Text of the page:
Establishing a predictable routine is crucial if you are taking diabetes medications. If you radically change your eating pattern (e.g. skipping a whole day of eating or multi-day fasts) your insulin needs will plummet, and you will risk hypoglycemia (i.e. low blood sugars).
Optimising Nutrition advisor Dr Ted Naiman has recently been advocating for more intelligent consideration of the Protein:Energy Ratio based on the Protein Leverage Hypothesis which demonstrates that we keep eating until we get the protein we need.
Unless you are eager to weigh and measure everything you eat for the rest of your life and battle with the resultant hunger, optimising your diet for satiety is the key to managing your food intake and your weight.
The key to increasing satiety and eating less is to increaseyour PROTEIN PERCENTAGE. Conversely, the way to eat more (to grow, or fuel for high levels of activity) is to decrease your PROTEIN PERCENTAGE by adding more easily accessible energy from fat and carbs.
Our analysis of half a million days of data from MyFitnessPal users also aligns with the Protein Leverage Hypothesis. The percentage of protein in your diet has the largest influence on satiety of all the macronutrients and essential micronutrients (yes, we have tested them all!).
Managing your appetite and spontaneously eating less is not necessarily about eating a lot more protein, but rather incrementally dialling up the percentage of protein in your diet (by reducing your intake of fat and/or carbs).
By contrast, many low carb or keto communities advocate for the exact opposite to break a fat loss stall (i.e. avoid protein due to its short-term impact on insulin and eat more fat to drive elevated ketones). Meanwhile, many in the low fat or plant-based community also advocate for avoiding protein and more carbohydrates. Although we live in a postmodern world where everyone is entitled to their own opinion, science and human metabolism tend to follow a similar pattern regardless of our beliefs or how we would like it to behave.
Our analysis of data from 40,000 days of data from people using Nutrient Optimiser also shows that as we consume a higher percentage of protein, our overall calorie intake will come down. We simply struggle to overeat foods that have a higher percentage of protein. Sadly, the average population intake of protein (13-15%) aligns with the lowest satiety response.
It’s probably not wise or sustainable try to jump from 10 to 50% overnight. However, if you want to lose fat from your body, then slowly increase your protein percentage by dialling back the easily accessible energy in your diet from fat and carbohydrates.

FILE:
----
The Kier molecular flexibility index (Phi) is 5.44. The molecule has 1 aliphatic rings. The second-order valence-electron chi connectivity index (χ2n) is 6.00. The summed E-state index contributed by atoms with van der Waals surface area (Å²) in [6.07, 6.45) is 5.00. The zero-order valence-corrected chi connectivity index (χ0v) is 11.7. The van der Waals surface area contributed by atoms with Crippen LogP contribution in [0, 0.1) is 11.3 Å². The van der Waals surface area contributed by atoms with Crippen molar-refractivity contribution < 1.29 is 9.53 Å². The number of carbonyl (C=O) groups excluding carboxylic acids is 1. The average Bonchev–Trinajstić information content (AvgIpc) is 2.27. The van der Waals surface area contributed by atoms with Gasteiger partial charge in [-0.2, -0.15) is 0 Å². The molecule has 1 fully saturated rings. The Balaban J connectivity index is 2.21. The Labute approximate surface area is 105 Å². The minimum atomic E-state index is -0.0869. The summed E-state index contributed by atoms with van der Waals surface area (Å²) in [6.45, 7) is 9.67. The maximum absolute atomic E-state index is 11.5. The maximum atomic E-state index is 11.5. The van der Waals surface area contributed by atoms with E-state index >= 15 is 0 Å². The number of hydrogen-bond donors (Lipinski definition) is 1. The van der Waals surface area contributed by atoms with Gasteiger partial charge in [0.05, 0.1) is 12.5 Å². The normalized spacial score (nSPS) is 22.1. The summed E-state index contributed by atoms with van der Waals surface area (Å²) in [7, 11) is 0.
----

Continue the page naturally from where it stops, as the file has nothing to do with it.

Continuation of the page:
Analysis of our data from people using Nutrient Optimiser shows that most people prioritising nutrient density consume around 1.8 g/kg LBM protein. We tend to see the best satiety response and the quickest weight loss in the Nutritional Optimisation Masterclass when people can get at least this level and then progressively dial back fat and carbs.
Prioritising adequate dietary protein ensures you don’t lose precious muscle and other lean mass (e.g. your vital organs). Reducing carbs from your diet helps to reduce blood sugars while reducing dietary fat helps to promote fat loss from the body.
Studies tend to be mixed on whether higher levels of protein will decrease ketones. However, many people report anecdotally that their ketones decrease with higher protein levels in their diet. This makes logical sense, given that protein provides oxaloacetate which enables fat to be burned in the citric acid cycle (rather than resorting to ketosis, which is a less efficient process).
However, to understand if you need to be concerned about losing your ketones, you need to consider your goals.
- Do you want to be in exogenous ketosis, with ketones coming from your diet to achieve therapeutic levels of ketones for the management of epilepsy, Alzheimer’s or dementia, or
- are you aiming for endogenous ketosis, with ketones coming from your body for diabetes reversal, fat loss and improved metabolic health?
If you require therapeutic ketosis, then you may want to keep your protein low and supply added dietary fat to force exogenous ketosis. But if your goal is fat loss and improved metabolic health, you should prioritise satiety and nutrient density and may just end up in endogenous ketosis (i.e. ketones coming from the fat being burned on your body) as a side effect.